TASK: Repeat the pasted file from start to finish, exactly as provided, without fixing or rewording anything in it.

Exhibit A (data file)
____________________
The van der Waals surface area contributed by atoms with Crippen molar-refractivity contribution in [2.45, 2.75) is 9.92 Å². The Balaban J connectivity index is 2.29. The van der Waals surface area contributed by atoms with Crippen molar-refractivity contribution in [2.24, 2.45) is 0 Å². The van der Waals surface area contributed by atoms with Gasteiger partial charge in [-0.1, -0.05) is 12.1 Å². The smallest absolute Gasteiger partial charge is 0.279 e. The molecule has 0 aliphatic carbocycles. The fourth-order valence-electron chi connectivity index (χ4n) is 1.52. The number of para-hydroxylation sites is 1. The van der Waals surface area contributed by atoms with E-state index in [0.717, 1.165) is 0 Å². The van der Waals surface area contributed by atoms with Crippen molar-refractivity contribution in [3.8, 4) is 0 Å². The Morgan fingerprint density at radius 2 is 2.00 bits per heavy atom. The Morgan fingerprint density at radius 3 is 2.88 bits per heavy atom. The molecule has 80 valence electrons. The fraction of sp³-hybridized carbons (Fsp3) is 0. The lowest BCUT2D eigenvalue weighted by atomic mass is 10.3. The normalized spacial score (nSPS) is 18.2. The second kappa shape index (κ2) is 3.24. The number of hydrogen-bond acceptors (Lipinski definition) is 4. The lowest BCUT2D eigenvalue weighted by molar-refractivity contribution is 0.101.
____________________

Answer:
The van der Waals surface area contributed by atoms with Crippen molar-refractivity contribution in [2.45, 2.75) is 9.92 Å². The Balaban J connectivity index is 2.29. The van der Waals surface area contributed by atoms with Crippen molar-refractivity contribution in [2.24, 2.45) is 0 Å². The van der Waals surface area contributed by atoms with Gasteiger partial charge in [-0.1, -0.05) is 12.1 Å². The smallest absolute Gasteiger partial charge is 0.279 e. The molecule has 0 aliphatic carbocycles. The fourth-order valence-electron chi connectivity index (χ4n) is 1.52. The number of para-hydroxylation sites is 1. The van der Waals surface area contributed by atoms with E-state index in [0.717, 1.165) is 0 Å². The van der Waals surface area contributed by atoms with Crippen molar-refractivity contribution in [3.8, 4) is 0 Å². The Morgan fingerprint density at radius 2 is 2.00 bits per heavy atom. The Morgan fingerprint density at radius 3 is 2.88 bits per heavy atom. The molecule has 80 valence electrons. The fraction of sp³-hybridized carbons (Fsp3) is 0. The lowest BCUT2D eigenvalue weighted by atomic mass is 10.3. The normalized spacial score (nSPS) is 18.2. The second kappa shape index (κ2) is 3.24. The number of hydrogen-bond acceptors (Lipinski definition) is 4. The lowest BCUT2D eigenvalue weighted by molar-refractivity contribution is 0.101.